Wavefront sensing and reconstruction are essential parts for wavefront-driven vision correction since they were first applied by Liang and coworkers for ocular aberration measurement. Originated from astronomical applications, wavefront sensing is an indirect technique to measure the aberrations of an optical system, such as a telescope with an optical path through the atmospheric turbulence. Similarly, the technique is used to measure the ocular aberrations of the entire eye, consisting of the cornea, the crystalline lens, and the transparent media along the visual path. As will be discussed in the next section, when a wavefront has a local slope, the image formed on the focal plane has a shift. This image shift is linearly proportional to the average wavefront slope of a particular area. Furthermore, it is independent of the wavelength. For ocular aberration measurements, however, the image shift depends on the wavelength due to ocular chromatic aberrations, as most commercial aberrometers use an infrared light source for wavefront sensing to achieve patient comfort. Consequently, about half a diopter defocus adjustment is required.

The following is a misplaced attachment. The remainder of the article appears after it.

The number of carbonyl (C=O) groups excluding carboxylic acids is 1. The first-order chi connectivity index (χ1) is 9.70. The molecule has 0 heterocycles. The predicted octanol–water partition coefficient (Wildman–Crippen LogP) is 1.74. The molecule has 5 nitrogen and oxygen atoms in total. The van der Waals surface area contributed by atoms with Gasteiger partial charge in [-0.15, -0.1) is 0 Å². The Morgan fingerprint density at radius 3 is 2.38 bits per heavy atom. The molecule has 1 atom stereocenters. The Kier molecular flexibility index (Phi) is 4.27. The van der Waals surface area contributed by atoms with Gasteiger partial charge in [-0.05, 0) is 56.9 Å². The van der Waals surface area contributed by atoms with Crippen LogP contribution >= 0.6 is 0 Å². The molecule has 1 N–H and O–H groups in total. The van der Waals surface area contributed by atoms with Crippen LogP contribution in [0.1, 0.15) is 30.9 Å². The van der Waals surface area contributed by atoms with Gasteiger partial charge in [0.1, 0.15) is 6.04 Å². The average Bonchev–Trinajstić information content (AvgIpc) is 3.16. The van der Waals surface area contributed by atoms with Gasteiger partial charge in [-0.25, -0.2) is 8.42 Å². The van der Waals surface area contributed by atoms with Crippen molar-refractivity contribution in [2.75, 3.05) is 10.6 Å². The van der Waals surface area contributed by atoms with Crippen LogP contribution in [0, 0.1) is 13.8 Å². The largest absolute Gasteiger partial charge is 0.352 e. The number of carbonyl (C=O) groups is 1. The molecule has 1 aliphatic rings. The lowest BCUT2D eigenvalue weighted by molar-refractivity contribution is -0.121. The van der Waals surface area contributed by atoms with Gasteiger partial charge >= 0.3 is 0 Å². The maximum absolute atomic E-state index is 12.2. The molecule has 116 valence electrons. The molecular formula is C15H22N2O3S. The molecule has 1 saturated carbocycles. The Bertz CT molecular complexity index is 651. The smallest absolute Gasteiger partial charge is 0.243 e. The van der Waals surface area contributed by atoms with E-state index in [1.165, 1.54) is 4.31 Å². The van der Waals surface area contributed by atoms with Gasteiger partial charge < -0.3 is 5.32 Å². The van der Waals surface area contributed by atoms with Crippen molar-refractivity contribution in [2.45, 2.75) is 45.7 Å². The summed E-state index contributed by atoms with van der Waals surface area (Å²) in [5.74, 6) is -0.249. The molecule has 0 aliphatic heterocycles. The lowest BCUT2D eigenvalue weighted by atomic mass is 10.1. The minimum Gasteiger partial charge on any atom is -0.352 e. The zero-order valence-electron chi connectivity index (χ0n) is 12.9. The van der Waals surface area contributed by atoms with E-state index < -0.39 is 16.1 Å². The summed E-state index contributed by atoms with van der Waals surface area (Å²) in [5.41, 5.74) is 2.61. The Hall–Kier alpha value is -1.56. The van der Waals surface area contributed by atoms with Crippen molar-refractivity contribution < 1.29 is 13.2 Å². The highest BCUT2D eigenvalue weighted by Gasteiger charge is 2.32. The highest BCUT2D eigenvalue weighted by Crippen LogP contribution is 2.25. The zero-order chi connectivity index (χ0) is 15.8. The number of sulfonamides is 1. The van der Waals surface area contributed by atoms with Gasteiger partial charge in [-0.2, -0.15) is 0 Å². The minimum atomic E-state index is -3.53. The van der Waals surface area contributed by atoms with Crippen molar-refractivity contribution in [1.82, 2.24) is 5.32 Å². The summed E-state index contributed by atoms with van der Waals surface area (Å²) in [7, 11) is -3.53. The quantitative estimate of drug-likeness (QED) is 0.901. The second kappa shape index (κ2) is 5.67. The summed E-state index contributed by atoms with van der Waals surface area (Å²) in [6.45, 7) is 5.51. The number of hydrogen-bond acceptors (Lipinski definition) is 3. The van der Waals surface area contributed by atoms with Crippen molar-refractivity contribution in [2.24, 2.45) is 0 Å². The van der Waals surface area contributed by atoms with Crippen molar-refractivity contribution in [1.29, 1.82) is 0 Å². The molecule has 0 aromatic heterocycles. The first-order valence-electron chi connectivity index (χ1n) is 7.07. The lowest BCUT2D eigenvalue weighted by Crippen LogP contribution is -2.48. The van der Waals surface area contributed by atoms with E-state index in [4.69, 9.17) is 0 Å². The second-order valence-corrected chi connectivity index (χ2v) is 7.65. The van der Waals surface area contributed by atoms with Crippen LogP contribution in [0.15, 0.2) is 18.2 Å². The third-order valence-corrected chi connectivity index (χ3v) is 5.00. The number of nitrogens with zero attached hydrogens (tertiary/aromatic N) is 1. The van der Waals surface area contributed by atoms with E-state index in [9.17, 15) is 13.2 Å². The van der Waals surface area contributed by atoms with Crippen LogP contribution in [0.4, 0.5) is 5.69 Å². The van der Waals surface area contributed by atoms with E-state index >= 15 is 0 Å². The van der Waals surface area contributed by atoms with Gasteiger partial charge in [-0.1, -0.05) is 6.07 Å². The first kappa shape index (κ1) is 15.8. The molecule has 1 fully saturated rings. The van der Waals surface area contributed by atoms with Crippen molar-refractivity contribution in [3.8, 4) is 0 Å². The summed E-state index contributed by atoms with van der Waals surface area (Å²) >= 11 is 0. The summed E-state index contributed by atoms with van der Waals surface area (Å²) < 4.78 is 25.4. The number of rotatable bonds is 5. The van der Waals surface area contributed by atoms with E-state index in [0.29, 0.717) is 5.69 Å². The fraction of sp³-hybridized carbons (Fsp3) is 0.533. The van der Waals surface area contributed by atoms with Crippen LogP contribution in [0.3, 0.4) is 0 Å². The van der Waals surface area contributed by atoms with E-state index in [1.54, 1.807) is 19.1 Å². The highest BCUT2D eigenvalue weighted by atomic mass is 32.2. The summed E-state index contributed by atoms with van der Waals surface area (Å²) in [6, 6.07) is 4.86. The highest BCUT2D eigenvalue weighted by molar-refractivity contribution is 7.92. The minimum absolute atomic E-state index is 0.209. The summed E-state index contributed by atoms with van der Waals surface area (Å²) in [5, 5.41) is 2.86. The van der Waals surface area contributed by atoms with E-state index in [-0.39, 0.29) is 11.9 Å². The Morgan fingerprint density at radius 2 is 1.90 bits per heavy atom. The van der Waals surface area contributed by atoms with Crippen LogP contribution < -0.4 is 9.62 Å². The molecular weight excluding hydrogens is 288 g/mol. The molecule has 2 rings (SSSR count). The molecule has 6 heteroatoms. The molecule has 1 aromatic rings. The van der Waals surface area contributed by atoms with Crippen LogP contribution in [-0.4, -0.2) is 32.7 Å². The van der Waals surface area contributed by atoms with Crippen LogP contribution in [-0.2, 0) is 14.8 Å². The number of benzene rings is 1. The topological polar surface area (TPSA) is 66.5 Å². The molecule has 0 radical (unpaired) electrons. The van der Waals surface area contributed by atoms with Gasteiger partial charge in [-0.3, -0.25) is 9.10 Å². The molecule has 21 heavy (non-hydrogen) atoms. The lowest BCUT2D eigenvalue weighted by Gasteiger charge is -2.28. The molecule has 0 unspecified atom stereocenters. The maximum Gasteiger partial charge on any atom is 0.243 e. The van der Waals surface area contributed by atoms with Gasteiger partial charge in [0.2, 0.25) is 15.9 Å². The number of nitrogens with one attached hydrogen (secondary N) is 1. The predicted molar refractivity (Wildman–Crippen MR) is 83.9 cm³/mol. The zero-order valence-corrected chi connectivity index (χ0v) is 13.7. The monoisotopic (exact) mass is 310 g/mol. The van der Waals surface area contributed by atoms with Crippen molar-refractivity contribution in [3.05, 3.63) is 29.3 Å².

Once the wavefront sensing is completed, a set of wavefront local slopes are measured. The entire ocular wavefront can be reconstructed from this set of local slopes by means of a least-squares fit. One such approach is the zonal reconstruction, where the wavefront is directly fitted from the neighboring local slopes using a least-squares criterion. The other approach is the modal reconstruction, where the wavefront is represented by a set of basis functions, and the wavefront is fitted by a matrix formulation that is also least-squares based.
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